Well it is already October and the beekeeping season for 2010 is over.
Left: Honey on the hives in July Right: Same colony at the end of August
And I for one am glad to see it go.
A very early spring brought a very early end to the honey flow, which lengthened the amount of time that there was a lack of nectar and pollen this summer. It does not make a beekeeper happy to see his large, ready to collect hives, sitting with nothing to do.
Our nectar flow here on Cape Cod starts towards the end of June and ends the first week of August.
This year however it started two to three weeks early, and ended two to three weeks early. This resulted in a longer period of time between the spring and fall flows, (almost two months).
Left: A colony started in spring never moved up into the upper hive body. This colony has not produced enough stores to survive the winter.
This combined with late and poor goldenrod nectar flow resulted in starvation conditions for our hives. Hives with 50 to 60 pounds of honey on the hives in July were starving by the end of August.
Of course I am partly to blame for this. We had such good success building up colonies in the spring that there were many more mouths to feed when the nectar flow stopped early.
We have been feeding our hives sugar syrup and pollen substitute since the third week in August. Although the bees are doing well now, and there are plenty of stores in the hives because of the feedings, the additional sugar syrup and the length of time of the feeding has created other problems. namely, a large increase in the small hive beetle population in the hives. I haven't even mentioned the Varroa Mites!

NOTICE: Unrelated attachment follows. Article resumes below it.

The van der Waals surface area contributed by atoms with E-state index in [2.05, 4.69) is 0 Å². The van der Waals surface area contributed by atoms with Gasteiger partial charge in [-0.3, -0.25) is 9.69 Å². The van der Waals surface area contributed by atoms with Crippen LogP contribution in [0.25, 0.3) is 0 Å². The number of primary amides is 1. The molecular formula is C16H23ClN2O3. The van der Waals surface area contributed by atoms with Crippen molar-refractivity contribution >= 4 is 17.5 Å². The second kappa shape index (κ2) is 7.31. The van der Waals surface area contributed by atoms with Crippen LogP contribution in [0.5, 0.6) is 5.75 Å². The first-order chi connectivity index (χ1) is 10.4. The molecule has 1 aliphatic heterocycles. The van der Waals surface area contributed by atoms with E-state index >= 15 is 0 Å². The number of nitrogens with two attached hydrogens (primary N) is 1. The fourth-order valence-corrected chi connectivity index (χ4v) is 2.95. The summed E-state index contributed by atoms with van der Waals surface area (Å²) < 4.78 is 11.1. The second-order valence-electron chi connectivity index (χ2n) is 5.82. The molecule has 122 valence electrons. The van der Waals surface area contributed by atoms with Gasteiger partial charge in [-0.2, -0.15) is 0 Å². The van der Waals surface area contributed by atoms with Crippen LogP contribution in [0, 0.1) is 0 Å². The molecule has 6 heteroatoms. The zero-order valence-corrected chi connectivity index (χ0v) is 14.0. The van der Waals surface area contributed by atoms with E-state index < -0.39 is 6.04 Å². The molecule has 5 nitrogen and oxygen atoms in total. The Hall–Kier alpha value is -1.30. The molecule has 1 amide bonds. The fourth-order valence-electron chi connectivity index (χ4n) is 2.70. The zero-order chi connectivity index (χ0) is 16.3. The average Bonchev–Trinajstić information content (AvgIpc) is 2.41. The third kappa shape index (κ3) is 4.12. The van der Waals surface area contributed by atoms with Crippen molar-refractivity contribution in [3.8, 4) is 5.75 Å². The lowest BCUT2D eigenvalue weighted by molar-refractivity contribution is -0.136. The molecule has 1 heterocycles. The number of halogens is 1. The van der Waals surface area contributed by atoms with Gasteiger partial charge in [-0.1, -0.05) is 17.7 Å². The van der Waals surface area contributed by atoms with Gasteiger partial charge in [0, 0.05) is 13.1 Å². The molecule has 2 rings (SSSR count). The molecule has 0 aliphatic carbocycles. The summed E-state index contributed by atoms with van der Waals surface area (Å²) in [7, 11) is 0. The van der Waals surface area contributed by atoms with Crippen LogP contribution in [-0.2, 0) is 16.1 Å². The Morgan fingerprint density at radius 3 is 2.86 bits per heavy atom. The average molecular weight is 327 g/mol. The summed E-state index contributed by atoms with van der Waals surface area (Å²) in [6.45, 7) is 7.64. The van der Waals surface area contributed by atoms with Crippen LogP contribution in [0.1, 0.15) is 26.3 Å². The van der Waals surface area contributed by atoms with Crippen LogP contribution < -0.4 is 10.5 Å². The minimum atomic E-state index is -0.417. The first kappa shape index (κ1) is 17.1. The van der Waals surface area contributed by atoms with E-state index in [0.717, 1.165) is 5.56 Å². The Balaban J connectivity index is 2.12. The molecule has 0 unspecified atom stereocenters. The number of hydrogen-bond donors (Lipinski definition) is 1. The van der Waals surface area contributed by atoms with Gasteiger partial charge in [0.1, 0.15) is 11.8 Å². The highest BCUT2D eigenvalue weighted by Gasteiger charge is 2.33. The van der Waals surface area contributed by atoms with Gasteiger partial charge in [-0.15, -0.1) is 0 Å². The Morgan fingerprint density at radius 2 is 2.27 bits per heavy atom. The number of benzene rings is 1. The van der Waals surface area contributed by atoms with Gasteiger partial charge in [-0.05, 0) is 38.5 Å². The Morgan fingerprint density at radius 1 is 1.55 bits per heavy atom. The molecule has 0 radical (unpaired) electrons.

Right: Small hive beetle larva crawling out of the hives onto the bottom boards. The feeding of sugar syrup for such an extended period caused an explosion in small hive beetle. Varroa Mites can be seen on the bottom board as well.
Additionally our five new colonies never moved up into the upper hive bodies. Frames and new foundation were never drawn out or filled with stores for winter. This forced us to combine these weak colonies in order to ensure their survival. The queens of the weaker colonies were killed and their colonies were combined with other weak colonies.
Left: Colony being prepaired for winter. Crisco oil and sugar patty to fight Tracheal Mites, Pollen patty to provide polen when none is being collected, Menthal oil towel to fight Tracheal Mites, Small hive beetle trap, Apastan strips to fight Varroa Mites. Sugar syrup is being fed with a division board feeder in a different hive body.
So, now that the hives are well fed, and in good shape to survive the cold, damp, cape cod winter, it is time to reflect on this past beekeeping season.
Hmmm… What would I, could I, have done different…… right now I just don’t know!
But I will have plenty of time to think about it over the next few months.